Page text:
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resist the German kultur which is strug-
gling to penetrate Russia and crush
the Stavic spirit of democracy. The so-
viet power will not be able to hold out
long against Germany unaided.

If the allies strive to do so it may be
possible to remodel or tone down this
Russian democracy. Germany is contigu-
ous and therefore has the advantage. Ger-
many understands Russian psychology
the allies do not. Germany is pressing
her advantage home. If the allies remain
passive they inevitably will lose Rus-
sia not only for the purposes of the
world war, but also for the purposes of
world democracy. The loss of Russia to
world democracy would mean the re-es-
tablishment of a solid block of world
autocracies, including Japan, Germany
and Russia.

Russian Trade a Great Prize.

3. The third phase relates to the future
of the trade of Russia. This is combined
largely with the proposition that it is
important immediately to prevent the ex-
port of foodstufls to Germany. Russia is
the world's largest market, but is second-
ary in production. It is an essentially
agricultural country, importing 90 per
cent of the manufactured articles needed.
If the allies desert Russia now it means
that we turn her over to Germany not
only for the purposes of the war, but for
the purposes of trade as well.

Russia embraces 180,000,000 people and
one-sixth of the earth's populated sur-
face. If Russian resentment against Ger-
many, which is now growing by leaps and
bounds, turns against the allies, our
present good standing will be lost and
Germany will be given such an advan-
tage in the immediate purchase of raw
materials as will prevent imports from
other countries and the market will be
permanently closed to the allies.

On the other hand, every dollar we
spend in Russia now will return a hun-
dredfold from foreign trade, because the
money so spent will be used in building
up a spirit of brotherhood between great

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[Copyright, 1918, The Chicago Daily News Co.]

Moscow, Russia, April 15.—There are
three positive things that the allies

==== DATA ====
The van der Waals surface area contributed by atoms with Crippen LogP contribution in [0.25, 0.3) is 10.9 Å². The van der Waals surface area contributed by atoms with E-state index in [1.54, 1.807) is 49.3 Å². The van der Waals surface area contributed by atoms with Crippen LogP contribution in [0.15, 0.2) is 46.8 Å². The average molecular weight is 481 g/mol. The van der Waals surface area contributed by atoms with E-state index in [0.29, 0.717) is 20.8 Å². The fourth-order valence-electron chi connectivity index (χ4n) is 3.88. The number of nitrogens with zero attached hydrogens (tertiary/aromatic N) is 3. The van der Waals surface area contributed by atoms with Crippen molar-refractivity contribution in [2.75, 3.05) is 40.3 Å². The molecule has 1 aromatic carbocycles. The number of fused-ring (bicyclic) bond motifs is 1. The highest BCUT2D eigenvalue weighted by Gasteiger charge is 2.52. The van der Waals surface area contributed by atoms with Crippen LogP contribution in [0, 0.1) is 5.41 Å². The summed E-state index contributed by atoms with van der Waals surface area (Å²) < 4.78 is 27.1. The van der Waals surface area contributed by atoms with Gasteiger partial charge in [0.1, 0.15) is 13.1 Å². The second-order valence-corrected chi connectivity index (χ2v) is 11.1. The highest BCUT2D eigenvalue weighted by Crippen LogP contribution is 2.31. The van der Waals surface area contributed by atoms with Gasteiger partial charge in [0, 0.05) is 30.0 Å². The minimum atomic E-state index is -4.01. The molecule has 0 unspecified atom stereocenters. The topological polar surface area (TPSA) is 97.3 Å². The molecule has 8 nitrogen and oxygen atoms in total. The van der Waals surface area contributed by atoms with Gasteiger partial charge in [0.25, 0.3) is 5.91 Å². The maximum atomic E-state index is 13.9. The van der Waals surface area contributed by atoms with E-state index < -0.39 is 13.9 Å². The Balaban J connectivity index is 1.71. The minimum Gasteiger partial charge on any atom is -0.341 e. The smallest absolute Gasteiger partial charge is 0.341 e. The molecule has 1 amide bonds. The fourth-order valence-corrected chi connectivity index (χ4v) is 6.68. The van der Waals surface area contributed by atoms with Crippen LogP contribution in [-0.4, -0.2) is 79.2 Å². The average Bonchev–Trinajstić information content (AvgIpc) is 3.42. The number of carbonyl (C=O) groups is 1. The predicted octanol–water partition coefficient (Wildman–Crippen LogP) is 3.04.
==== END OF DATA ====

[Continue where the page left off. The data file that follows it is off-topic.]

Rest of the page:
can do for Russia and incidentally for
themselves in Russia. One is to fos-
ter Russian resentment against Germany
and also encourage the revolutionary
spirit for war. The second is to preserve
in Russia the spirit of democracy for
which the allies are fighting. Third, by
saving the Russian democracy we shall
shut out the Germans in a large measure
and open Russia for ourselves as the
world's greates future market for manu-
factured articles.

There are two negative things the al-
lies can do. First, they should do noth-
ing that wil ultimately turn the country
over to the Germans. Second, they should
make no concerted invasion of Siberia
and they should not permit Japan to in-
vade Sibertia, for such an invasion would
immediately result in the turning of Rus-
sian resentment away from Germany and
against the allies. The invasion of Si-
beria would result in the fall of the so-
viet government, a German controlled
government replacing it in Europe and a
Japanese controlled government replac-
ing it in Siberia. Neither of these em-
pires wishes Russian democracy to suc-
ceed. Autocracy is lonely. A Japanese
invasion of Siberia either with or with-
out the co-operation of the allies would
be the most serious blow that could be-
fall the allies in Russia.

Lenine Talks of War with Japan.

If we are able to assure the soviet gov-
ernment that such a move will not oc-
cur we shall see a wonderful change in
the Russian situation in the next six
months. The recent Japanese landing
at Vladivostok gives an indication of
Russian sentiment. Lenine, speaking the
other day on this subject, said:

"We may have to declare war on Japan
because the Japanese imperialists which



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